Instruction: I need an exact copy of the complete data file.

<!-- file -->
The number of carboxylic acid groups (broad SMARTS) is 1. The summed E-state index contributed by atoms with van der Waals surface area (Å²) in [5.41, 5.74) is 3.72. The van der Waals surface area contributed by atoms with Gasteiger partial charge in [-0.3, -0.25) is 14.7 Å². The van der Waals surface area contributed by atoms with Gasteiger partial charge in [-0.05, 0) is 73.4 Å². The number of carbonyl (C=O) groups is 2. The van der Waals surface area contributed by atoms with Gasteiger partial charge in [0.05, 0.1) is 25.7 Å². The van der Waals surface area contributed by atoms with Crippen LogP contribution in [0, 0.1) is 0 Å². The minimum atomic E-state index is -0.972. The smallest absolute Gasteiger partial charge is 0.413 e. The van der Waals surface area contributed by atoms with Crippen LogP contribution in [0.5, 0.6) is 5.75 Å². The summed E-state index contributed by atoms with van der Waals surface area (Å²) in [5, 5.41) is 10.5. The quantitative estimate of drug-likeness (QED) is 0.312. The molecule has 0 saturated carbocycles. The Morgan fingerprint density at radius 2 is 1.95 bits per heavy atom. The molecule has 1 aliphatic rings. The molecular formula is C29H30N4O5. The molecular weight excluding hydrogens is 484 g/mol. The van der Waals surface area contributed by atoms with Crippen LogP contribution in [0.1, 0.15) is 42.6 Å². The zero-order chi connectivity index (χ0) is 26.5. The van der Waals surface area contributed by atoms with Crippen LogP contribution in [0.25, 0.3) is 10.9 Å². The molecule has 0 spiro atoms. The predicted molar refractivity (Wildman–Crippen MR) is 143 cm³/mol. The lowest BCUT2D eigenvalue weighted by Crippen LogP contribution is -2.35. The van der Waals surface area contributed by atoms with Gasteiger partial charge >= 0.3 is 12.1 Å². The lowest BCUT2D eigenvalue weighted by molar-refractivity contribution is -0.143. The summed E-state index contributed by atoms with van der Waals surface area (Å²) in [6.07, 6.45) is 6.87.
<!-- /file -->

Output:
The number of carboxylic acid groups (broad SMARTS) is 1. The summed E-state index contributed by atoms with van der Waals surface area (Å²) in [5.41, 5.74) is 3.72. The van der Waals surface area contributed by atoms with Gasteiger partial charge in [-0.3, -0.25) is 14.7 Å². The van der Waals surface area contributed by atoms with Gasteiger partial charge in [-0.05, 0) is 73.4 Å². The number of carbonyl (C=O) groups is 2. The van der Waals surface area contributed by atoms with Gasteiger partial charge in [0.05, 0.1) is 25.7 Å². The van der Waals surface area contributed by atoms with Crippen LogP contribution in [0, 0.1) is 0 Å². The minimum atomic E-state index is -0.972. The smallest absolute Gasteiger partial charge is 0.413 e. The van der Waals surface area contributed by atoms with Crippen LogP contribution in [0.5, 0.6) is 5.75 Å². The summed E-state index contributed by atoms with van der Waals surface area (Å²) in [5, 5.41) is 10.5. The quantitative estimate of drug-likeness (QED) is 0.312. The molecule has 0 saturated carbocycles. The Morgan fingerprint density at radius 2 is 1.95 bits per heavy atom. The molecule has 1 aliphatic rings. The molecular formula is C29H30N4O5. The molecular weight excluding hydrogens is 484 g/mol. The van der Waals surface area contributed by atoms with Crippen LogP contribution in [0.1, 0.15) is 42.6 Å². The zero-order chi connectivity index (χ0) is 26.5. The van der Waals surface area contributed by atoms with Crippen LogP contribution in [0.25, 0.3) is 10.9 Å². The molecule has 0 spiro atoms. The predicted molar refractivity (Wildman–Crippen MR) is 143 cm³/mol. The lowest BCUT2D eigenvalue weighted by Crippen LogP contribution is -2.35. The van der Waals surface area contributed by atoms with Gasteiger partial charge >= 0.3 is 12.1 Å². The lowest BCUT2D eigenvalue weighted by molar-refractivity contribution is -0.143. The summed E-state index contributed by atoms with van der Waals surface area (Å²) in [6.07, 6.45) is 6.87.